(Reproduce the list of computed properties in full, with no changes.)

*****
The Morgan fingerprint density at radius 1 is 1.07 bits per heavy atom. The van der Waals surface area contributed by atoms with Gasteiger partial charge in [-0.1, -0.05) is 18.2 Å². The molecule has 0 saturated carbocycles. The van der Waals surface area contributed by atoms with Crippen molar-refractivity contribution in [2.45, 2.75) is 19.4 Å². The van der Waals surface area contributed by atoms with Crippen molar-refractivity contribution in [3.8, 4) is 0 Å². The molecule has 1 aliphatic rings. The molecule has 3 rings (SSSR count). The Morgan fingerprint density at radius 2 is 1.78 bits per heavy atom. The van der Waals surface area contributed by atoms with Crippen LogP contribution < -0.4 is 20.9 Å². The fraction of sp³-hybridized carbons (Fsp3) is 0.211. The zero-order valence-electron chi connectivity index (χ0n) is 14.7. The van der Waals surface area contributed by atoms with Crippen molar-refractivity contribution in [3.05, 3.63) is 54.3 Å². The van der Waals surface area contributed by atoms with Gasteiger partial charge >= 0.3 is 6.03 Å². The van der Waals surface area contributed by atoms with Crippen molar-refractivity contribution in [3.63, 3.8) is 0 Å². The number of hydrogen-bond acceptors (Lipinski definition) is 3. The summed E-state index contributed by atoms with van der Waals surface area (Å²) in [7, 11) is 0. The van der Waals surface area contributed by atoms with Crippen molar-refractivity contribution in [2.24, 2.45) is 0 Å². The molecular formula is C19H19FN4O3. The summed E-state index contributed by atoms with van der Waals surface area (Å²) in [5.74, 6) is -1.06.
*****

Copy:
The Morgan fingerprint density at radius 1 is 1.07 bits per heavy atom. The van der Waals surface area contributed by atoms with Gasteiger partial charge in [-0.1, -0.05) is 18.2 Å². The molecule has 0 saturated carbocycles. The van der Waals surface area contributed by atoms with Crippen molar-refractivity contribution in [2.45, 2.75) is 19.4 Å². The van der Waals surface area contributed by atoms with Crippen molar-refractivity contribution in [3.8, 4) is 0 Å². The molecule has 1 aliphatic rings. The molecule has 3 rings (SSSR count). The Morgan fingerprint density at radius 2 is 1.78 bits per heavy atom. The van der Waals surface area contributed by atoms with Crippen LogP contribution < -0.4 is 20.9 Å². The fraction of sp³-hybridized carbons (Fsp3) is 0.211. The zero-order valence-electron chi connectivity index (χ0n) is 14.7. The van der Waals surface area contributed by atoms with Crippen molar-refractivity contribution in [3.05, 3.63) is 54.3 Å². The van der Waals surface area contributed by atoms with Gasteiger partial charge >= 0.3 is 6.03 Å². The van der Waals surface area contributed by atoms with Crippen molar-refractivity contribution in [3.63, 3.8) is 0 Å². The number of hydrogen-bond acceptors (Lipinski definition) is 3. The summed E-state index contributed by atoms with van der Waals surface area (Å²) in [7, 11) is 0. The van der Waals surface area contributed by atoms with Crippen molar-refractivity contribution in [2.24, 2.45) is 0 Å². The molecular formula is C19H19FN4O3. The summed E-state index contributed by atoms with van der Waals surface area (Å²) in [5.74, 6) is -1.06.